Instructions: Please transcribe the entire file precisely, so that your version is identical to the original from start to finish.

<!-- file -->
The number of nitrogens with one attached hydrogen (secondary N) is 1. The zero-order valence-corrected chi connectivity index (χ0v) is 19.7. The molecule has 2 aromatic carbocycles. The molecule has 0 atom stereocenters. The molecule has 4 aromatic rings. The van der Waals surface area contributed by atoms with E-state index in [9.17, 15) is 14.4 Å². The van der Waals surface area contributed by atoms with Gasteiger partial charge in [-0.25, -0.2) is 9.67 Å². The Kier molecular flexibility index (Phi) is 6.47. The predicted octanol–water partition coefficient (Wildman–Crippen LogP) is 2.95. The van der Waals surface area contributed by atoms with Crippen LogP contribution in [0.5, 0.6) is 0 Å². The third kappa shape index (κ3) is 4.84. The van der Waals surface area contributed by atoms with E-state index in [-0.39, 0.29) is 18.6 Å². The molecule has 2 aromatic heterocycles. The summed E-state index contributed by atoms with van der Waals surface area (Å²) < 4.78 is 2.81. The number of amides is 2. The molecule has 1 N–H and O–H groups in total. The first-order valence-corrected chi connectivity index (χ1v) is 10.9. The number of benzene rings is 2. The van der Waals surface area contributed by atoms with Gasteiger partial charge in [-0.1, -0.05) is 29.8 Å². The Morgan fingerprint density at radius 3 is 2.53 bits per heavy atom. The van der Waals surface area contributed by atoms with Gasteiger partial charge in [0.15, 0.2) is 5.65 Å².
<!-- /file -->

The number of nitrogens with one attached hydrogen (secondary N) is 1. The zero-order valence-corrected chi connectivity index (χ0v) is 19.7. The molecule has 2 aromatic carbocycles. The molecule has 0 atom stereocenters. The molecule has 4 aromatic rings. The van der Waals surface area contributed by atoms with E-state index in [9.17, 15) is 14.4 Å². The van der Waals surface area contributed by atoms with Gasteiger partial charge in [-0.25, -0.2) is 9.67 Å². The Kier molecular flexibility index (Phi) is 6.47. The predicted octanol–water partition coefficient (Wildman–Crippen LogP) is 2.95. The van der Waals surface area contributed by atoms with Crippen LogP contribution in [0.5, 0.6) is 0 Å². The third kappa shape index (κ3) is 4.84. The van der Waals surface area contributed by atoms with E-state index in [-0.39, 0.29) is 18.6 Å². The molecule has 2 aromatic heterocycles. The summed E-state index contributed by atoms with van der Waals surface area (Å²) < 4.78 is 2.81. The number of amides is 2. The molecule has 1 N–H and O–H groups in total. The first-order valence-corrected chi connectivity index (χ1v) is 10.9. The number of benzene rings is 2. The van der Waals surface area contributed by atoms with Gasteiger partial charge in [-0.1, -0.05) is 29.8 Å². The Morgan fingerprint density at radius 3 is 2.53 bits per heavy atom. The van der Waals surface area contributed by atoms with Gasteiger partial charge in [0.15, 0.2) is 5.65 Å².